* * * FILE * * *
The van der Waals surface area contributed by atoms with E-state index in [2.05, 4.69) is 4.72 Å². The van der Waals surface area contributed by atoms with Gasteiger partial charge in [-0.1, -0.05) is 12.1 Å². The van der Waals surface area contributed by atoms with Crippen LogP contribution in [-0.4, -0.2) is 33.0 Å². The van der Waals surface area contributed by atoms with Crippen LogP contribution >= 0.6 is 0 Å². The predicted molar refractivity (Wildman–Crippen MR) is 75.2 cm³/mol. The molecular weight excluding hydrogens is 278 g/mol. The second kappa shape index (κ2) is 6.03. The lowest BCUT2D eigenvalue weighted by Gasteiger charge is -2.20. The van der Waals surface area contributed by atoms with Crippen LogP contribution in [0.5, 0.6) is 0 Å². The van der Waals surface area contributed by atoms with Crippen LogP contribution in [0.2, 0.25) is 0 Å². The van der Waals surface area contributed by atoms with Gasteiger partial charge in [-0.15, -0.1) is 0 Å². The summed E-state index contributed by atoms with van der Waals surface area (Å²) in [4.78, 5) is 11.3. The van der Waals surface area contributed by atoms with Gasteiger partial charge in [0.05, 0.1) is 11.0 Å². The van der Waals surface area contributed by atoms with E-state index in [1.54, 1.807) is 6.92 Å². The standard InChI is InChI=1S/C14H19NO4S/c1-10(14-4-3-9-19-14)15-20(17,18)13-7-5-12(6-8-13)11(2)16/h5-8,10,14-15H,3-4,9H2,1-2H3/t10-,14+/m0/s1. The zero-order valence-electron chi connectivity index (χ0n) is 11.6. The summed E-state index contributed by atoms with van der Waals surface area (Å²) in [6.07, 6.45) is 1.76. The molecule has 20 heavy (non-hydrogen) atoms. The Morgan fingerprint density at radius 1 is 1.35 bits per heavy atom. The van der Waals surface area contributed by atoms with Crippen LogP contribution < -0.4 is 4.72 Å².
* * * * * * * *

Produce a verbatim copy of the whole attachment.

The van der Waals surface area contributed by atoms with E-state index in [2.05, 4.69) is 4.72 Å². The van der Waals surface area contributed by atoms with Gasteiger partial charge in [-0.1, -0.05) is 12.1 Å². The van der Waals surface area contributed by atoms with Crippen LogP contribution in [-0.4, -0.2) is 33.0 Å². The van der Waals surface area contributed by atoms with Crippen LogP contribution >= 0.6 is 0 Å². The predicted molar refractivity (Wildman–Crippen MR) is 75.2 cm³/mol. The molecular weight excluding hydrogens is 278 g/mol. The second kappa shape index (κ2) is 6.03. The lowest BCUT2D eigenvalue weighted by Gasteiger charge is -2.20. The van der Waals surface area contributed by atoms with Crippen LogP contribution in [0.5, 0.6) is 0 Å². The van der Waals surface area contributed by atoms with Crippen LogP contribution in [0.2, 0.25) is 0 Å². The van der Waals surface area contributed by atoms with Gasteiger partial charge in [-0.15, -0.1) is 0 Å². The summed E-state index contributed by atoms with van der Waals surface area (Å²) in [4.78, 5) is 11.3. The van der Waals surface area contributed by atoms with Gasteiger partial charge in [0.05, 0.1) is 11.0 Å². The van der Waals surface area contributed by atoms with E-state index in [1.54, 1.807) is 6.92 Å². The standard InChI is InChI=1S/C14H19NO4S/c1-10(14-4-3-9-19-14)15-20(17,18)13-7-5-12(6-8-13)11(2)16/h5-8,10,14-15H,3-4,9H2,1-2H3/t10-,14+/m0/s1. The zero-order valence-electron chi connectivity index (χ0n) is 11.6. The summed E-state index contributed by atoms with van der Waals surface area (Å²) in [6.07, 6.45) is 1.76. The molecule has 20 heavy (non-hydrogen) atoms. The Morgan fingerprint density at radius 1 is 1.35 bits per heavy atom. The van der Waals surface area contributed by atoms with Crippen LogP contribution < -0.4 is 4.72 Å².